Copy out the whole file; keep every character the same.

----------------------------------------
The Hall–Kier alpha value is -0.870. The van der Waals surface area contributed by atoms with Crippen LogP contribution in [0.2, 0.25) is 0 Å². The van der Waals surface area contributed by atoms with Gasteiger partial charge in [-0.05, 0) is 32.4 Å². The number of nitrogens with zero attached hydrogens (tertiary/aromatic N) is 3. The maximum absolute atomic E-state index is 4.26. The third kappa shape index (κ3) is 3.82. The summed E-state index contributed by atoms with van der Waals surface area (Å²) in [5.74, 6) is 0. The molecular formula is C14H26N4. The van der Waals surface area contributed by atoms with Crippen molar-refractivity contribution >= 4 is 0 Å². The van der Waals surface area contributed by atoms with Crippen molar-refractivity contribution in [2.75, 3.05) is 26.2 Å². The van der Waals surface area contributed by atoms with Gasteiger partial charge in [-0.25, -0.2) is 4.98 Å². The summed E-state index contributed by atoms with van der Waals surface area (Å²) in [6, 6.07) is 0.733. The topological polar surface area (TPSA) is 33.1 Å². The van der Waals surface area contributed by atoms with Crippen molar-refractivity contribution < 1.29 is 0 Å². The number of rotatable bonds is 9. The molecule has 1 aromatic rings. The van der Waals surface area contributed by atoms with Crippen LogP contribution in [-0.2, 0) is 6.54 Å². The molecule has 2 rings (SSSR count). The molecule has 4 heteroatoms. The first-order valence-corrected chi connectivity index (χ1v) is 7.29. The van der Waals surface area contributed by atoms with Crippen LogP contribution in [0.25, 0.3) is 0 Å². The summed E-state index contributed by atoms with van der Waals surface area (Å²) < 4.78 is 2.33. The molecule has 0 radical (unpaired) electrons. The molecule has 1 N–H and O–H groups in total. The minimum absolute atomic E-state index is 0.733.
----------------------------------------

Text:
The Hall–Kier alpha value is -0.870. The van der Waals surface area contributed by atoms with Crippen LogP contribution in [0.2, 0.25) is 0 Å². The van der Waals surface area contributed by atoms with Gasteiger partial charge in [-0.05, 0) is 32.4 Å². The number of nitrogens with zero attached hydrogens (tertiary/aromatic N) is 3. The maximum absolute atomic E-state index is 4.26. The third kappa shape index (κ3) is 3.82. The summed E-state index contributed by atoms with van der Waals surface area (Å²) in [5.74, 6) is 0. The molecular formula is C14H26N4. The van der Waals surface area contributed by atoms with Crippen molar-refractivity contribution >= 4 is 0 Å². The van der Waals surface area contributed by atoms with Crippen molar-refractivity contribution in [2.75, 3.05) is 26.2 Å². The van der Waals surface area contributed by atoms with Gasteiger partial charge in [-0.25, -0.2) is 4.98 Å². The summed E-state index contributed by atoms with van der Waals surface area (Å²) in [6, 6.07) is 0.733. The topological polar surface area (TPSA) is 33.1 Å². The van der Waals surface area contributed by atoms with Crippen molar-refractivity contribution < 1.29 is 0 Å². The number of rotatable bonds is 9. The molecule has 1 aromatic rings. The van der Waals surface area contributed by atoms with Crippen LogP contribution in [-0.2, 0) is 6.54 Å². The molecule has 2 rings (SSSR count). The molecule has 4 heteroatoms. The first-order valence-corrected chi connectivity index (χ1v) is 7.29. The van der Waals surface area contributed by atoms with Crippen LogP contribution in [0.25, 0.3) is 0 Å². The summed E-state index contributed by atoms with van der Waals surface area (Å²) < 4.78 is 2.33. The molecule has 0 radical (unpaired) electrons. The molecule has 1 N–H and O–H groups in total. The minimum absolute atomic E-state index is 0.733.